Type section: The name “Limberlost Dolomite” was originally used by Droste and Shaver (1976, p. 4) for exposures of dolostone in the Limberlost area near Geneva in Adams and Jay Counties, Indiana (Droste and Shaver, 1986). They designated the type section in the John W. Karch Stone Co. quarry 4.5 miles (7.2 km) east-southeast of Geneva, Adams County (SW¼SW¼ sec. 31, T. 25 N., R. 15 E.) (New Corydon quadrangle).
History of usage:
Change in rank: The Limberlost Dolomite Member was originally ranked as a formation by Droste and Shaver (1976, p. 4) (Droste and Shaver, 1986). In 1982, Droste and Shaver reduced the Limberlost Dolomite to member status and designated it as the bottommost unit in the Pleasant Mills Formation (Droste and Shaver, 1986).
The Limberlost is made up of several subtly different carbonate facies, the dominant one consisting of light-brown micritic to fine-grained rather pure dolostone (Droste and Shaver, 1986). Variations include fine-grained, faintly to strongly laminated and color-banded dolostone, oolitic dolostone, coarser grained bioclastic vuggy dolostone, and bluish-gray mudstone dolostone (the latter two lithologies in association with reef-flank and reef-core rocks) (Droste and Shaver, 1986).
The Limberlost is underlain by the Salamonie Dolomite and is overlain by the Waldron Member of the Pleasant Mills Formation (Droste and Shaver, 1986). Both the lower and the upper Limberlost contacts appear to be conformable, but there probably is minor unconformity in some places along the lower contact, for example, possibly in the reference-section quarry in Randolph County (Droste and Shaver, 1986).
A common late Llandoverian-middle Wenlockian (late Alexandrian-middle Niagaran) guide fossil, the brachiopod Pentamerus oblongus, is found at its highest stratigraphic range in the Limberlost (Droste and Shaver, 1986). It is followed closely above in middle Pleasant Mills and Louisville rocks by species of the pentamerid genus Rhipidium (late Wenlockian-early Ludlovian) (Droste and Shaver, 1986).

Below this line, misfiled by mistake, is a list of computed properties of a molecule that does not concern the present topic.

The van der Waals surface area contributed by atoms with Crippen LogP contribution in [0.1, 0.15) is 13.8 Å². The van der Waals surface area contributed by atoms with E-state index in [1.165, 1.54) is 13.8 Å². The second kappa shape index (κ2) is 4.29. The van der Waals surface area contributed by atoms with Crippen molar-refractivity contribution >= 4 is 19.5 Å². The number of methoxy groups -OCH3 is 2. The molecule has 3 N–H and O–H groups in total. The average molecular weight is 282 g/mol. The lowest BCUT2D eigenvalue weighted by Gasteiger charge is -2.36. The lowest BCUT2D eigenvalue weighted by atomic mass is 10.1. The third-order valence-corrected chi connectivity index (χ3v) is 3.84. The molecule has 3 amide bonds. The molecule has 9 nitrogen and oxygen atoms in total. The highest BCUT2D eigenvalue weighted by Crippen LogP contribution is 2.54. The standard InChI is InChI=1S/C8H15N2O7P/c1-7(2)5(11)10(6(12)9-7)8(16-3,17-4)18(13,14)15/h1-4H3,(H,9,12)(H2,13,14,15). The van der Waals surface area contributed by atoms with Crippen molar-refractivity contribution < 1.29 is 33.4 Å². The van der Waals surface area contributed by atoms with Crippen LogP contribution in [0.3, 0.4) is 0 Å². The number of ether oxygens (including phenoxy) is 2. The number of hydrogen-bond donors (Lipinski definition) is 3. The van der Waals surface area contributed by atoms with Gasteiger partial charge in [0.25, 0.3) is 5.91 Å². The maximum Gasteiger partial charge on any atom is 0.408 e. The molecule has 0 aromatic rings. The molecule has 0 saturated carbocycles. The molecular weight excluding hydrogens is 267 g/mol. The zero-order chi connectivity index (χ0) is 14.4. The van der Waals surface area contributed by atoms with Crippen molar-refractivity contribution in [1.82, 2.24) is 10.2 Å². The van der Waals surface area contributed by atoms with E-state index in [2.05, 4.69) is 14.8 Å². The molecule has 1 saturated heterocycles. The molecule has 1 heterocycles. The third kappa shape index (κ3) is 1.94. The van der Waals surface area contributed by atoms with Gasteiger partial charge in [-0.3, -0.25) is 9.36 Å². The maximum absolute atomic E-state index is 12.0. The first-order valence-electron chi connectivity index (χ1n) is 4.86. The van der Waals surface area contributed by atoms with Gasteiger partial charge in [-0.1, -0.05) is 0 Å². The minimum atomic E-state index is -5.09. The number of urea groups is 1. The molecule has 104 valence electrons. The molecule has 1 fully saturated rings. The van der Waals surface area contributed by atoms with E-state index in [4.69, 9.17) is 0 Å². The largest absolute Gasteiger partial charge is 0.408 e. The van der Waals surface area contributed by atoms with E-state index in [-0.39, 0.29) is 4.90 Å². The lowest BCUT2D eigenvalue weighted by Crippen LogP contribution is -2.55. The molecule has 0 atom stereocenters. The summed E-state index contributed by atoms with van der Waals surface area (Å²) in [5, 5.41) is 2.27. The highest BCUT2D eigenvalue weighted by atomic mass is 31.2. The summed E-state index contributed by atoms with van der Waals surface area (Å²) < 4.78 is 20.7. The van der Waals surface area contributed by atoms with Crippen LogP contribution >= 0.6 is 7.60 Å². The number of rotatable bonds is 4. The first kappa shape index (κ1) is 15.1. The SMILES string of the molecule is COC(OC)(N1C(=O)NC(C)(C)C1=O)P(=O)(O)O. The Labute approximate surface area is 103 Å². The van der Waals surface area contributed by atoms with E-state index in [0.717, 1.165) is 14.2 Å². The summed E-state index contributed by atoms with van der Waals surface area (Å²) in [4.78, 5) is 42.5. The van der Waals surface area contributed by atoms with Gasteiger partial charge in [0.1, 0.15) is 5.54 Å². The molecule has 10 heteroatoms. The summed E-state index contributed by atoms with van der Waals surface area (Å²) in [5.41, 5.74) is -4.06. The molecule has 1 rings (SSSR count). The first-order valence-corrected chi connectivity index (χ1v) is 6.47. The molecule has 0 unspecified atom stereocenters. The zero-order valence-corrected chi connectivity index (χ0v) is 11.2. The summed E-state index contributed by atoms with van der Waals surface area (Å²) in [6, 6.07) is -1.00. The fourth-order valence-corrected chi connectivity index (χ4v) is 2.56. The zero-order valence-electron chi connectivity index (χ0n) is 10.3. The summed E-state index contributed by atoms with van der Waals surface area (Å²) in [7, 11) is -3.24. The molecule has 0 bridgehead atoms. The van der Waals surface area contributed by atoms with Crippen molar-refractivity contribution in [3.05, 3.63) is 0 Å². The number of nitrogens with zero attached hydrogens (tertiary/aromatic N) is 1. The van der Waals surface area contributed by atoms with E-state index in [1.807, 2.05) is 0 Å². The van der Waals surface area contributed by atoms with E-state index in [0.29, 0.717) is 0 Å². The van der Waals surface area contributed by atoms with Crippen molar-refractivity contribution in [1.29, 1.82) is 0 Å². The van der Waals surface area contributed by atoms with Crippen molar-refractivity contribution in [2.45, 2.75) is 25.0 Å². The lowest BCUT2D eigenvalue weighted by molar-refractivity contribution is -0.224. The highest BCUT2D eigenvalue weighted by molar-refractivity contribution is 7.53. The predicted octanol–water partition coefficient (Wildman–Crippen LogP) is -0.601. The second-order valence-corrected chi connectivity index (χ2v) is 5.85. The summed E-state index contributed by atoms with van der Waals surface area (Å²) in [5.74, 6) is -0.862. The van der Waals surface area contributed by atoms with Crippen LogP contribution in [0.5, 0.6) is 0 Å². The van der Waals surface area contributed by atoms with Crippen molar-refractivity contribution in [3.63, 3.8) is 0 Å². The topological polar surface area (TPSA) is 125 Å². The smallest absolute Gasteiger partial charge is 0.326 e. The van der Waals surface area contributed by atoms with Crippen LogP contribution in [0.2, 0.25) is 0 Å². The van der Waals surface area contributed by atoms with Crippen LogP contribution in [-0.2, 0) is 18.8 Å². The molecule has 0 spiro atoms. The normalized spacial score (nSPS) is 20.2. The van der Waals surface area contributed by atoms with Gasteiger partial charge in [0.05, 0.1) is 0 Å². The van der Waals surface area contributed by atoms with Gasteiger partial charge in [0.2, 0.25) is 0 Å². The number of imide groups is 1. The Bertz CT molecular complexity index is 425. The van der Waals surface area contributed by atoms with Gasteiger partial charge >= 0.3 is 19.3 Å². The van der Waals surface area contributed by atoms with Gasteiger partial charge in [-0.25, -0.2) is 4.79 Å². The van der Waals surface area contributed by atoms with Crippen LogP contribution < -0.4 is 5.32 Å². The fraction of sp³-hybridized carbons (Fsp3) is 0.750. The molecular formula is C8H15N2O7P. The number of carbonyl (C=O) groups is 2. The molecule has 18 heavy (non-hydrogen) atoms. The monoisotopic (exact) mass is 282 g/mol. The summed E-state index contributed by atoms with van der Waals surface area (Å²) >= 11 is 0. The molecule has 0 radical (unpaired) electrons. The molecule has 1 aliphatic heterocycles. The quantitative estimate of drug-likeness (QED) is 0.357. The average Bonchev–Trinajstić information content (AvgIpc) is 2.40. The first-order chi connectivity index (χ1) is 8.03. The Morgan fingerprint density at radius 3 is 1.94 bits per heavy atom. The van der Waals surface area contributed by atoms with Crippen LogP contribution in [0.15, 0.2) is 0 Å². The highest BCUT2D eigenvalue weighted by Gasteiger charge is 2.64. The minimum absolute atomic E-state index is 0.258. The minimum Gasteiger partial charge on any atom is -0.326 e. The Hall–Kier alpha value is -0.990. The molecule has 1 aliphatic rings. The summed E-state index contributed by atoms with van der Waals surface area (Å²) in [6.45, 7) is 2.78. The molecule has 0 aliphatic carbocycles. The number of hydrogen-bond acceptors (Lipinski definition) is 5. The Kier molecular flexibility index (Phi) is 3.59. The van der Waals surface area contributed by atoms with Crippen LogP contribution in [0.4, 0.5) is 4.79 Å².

Regional Indiana usage:
Illinois Basin Margin (COSUNA 12)
Geologic Map Unit Designation:
Note: Hansen (1991, p. 52) in Suggestions to authors of the reports of the United States Geological Survey noted that letter symbols for map units are considered to be unique to each geologic map and that adjacent maps do not necessarily need to use the same symbols for the same map unit. Therefore, map unit abbreviations in the Indiana Geologic Names Information System should be regarded simply as recommendations.
COSUNA areas and regional terminology
Names for geologic units vary across Indiana. The Midwestern Basin and Arches Region COSUNA chart (Shaver, 1984) was developed to strategically document such variations in terminology. The geologic map (below left) is derived from this chart and provides an index to the five defined COSUNA regions in Indiana. The regions are generally based on regional bedrock outcrop patterns and major structural features in Indiana. (Click the maps below to view more detailed maps of COSUNA regions and major structural features in Indiana.)
Droste, J. B., and Shaver, R. H., 1986, Limberlost Dolomite Member, in Shaver, R. H., Ault, C. H., Burger, A. M., Carr, D. D., Droste, J. B., Eggert, D. L., Gray, H. H., Harper, Denver, Hasenmueller, N. R., Hasenmueller, W. A., Horowitz, A. S., Hutchison, H. C., Keith, B. D., Keller, S. J., Patton, J. B., Rexroad, C. B., and Wier, C. E., Compendium of Paleozoic rock-unit stratigraphy in Indiana–a revision: Indiana Geological Survey Bulletin 59, p. 79-80.
Hansen, W. R., 1991, Suggestions to authors of the reports of the United States Geological Survey (7th ed.): Washington, D.C., U.S. Geological Survey, 289 p.
Shaver, R. H., coordinator, 1984, Midwestern basin and arches region–correlation of stratigraphic units in North America (COSUNA): American Association of Petroleum Geologists Correlation Chart Series.
For additional information contact:
Nancy Hasenmueller (email@example.com)Date last revised: June 13, 2017